NY1 travel correspondent Valarie D'Elia headed to the south to get the lowdown on Low Country cuisine. She filed the following report.
Something's cookin' along the southeastern coast of the United States, where the marshes sprawl for miles and the highest point is just a few inches above sea level.
"It's not necessarily southern cuisine. It is low country cuisine," says Sarah Cothran of Bulldog Culinary Tours. "Nouvelle cooking. There's a lot of French and English and Gullah, black traditions around it."
Indeed, Gullah cooking traces its roots to slavery.
"It's a derivative from the word Angola, because we came from Angola," says David Young, chef at Roast Fish and Cornbread. "We were Gola people, so it came to be Gullah people."
A national heritage region called the Gullah corridor spans the distance between the North Carolina and Florida borders.
It is on Hilton Head Island, at Roast Fish and Cornbread, where Young keeps his 180-year family history alive through his cooking.
"Our Gullah food is older than America," he says.
Chef David's grilled seafood platter adds more than a dash of his own special spices. Unlike one crispy method of Southern cooking, Gullah food is rarely fried.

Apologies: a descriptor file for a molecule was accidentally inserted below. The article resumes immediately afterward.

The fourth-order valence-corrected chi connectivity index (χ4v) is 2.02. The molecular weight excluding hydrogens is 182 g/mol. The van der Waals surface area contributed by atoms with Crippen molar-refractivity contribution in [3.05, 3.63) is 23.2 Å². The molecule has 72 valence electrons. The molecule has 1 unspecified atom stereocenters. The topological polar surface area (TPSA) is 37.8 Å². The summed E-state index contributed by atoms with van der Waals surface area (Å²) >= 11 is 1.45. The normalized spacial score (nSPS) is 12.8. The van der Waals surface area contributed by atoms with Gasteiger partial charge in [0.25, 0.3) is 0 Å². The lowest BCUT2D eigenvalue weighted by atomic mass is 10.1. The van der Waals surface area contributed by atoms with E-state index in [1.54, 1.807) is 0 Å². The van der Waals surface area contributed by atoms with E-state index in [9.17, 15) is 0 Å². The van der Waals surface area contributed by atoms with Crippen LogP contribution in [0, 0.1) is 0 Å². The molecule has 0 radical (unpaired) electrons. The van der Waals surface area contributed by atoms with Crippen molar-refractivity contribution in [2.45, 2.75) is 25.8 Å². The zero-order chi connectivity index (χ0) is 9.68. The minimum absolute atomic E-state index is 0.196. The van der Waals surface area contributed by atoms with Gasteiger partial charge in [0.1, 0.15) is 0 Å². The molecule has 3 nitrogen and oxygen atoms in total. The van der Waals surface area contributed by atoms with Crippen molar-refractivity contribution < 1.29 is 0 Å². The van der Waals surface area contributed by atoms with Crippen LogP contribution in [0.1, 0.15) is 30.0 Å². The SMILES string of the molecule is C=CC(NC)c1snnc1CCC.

"The brisket, we have stewed chicken, we have conch stew here and there," he says. "It's pretty much what we can find locally."
One hundred some odd miles to the north of Hilton Head, visitors taste their way through Charleston with a two-and-a-half hour "Savor the Flavors" Tour.
"We stroll around downtown Charleston, talking about the history of low country cuisine and how the history of the cuisine of this area so influenced the history of the South," Cothran says.
The tour makes stops at such Charleston institutions as Dixie Supply for its stone ground grits and sweet potato cornbread.
"The grits here are are the most amazing grits I have ever eaten in my life," says one tour participant.
What could be better than getting a history lesson that's so easy to digest?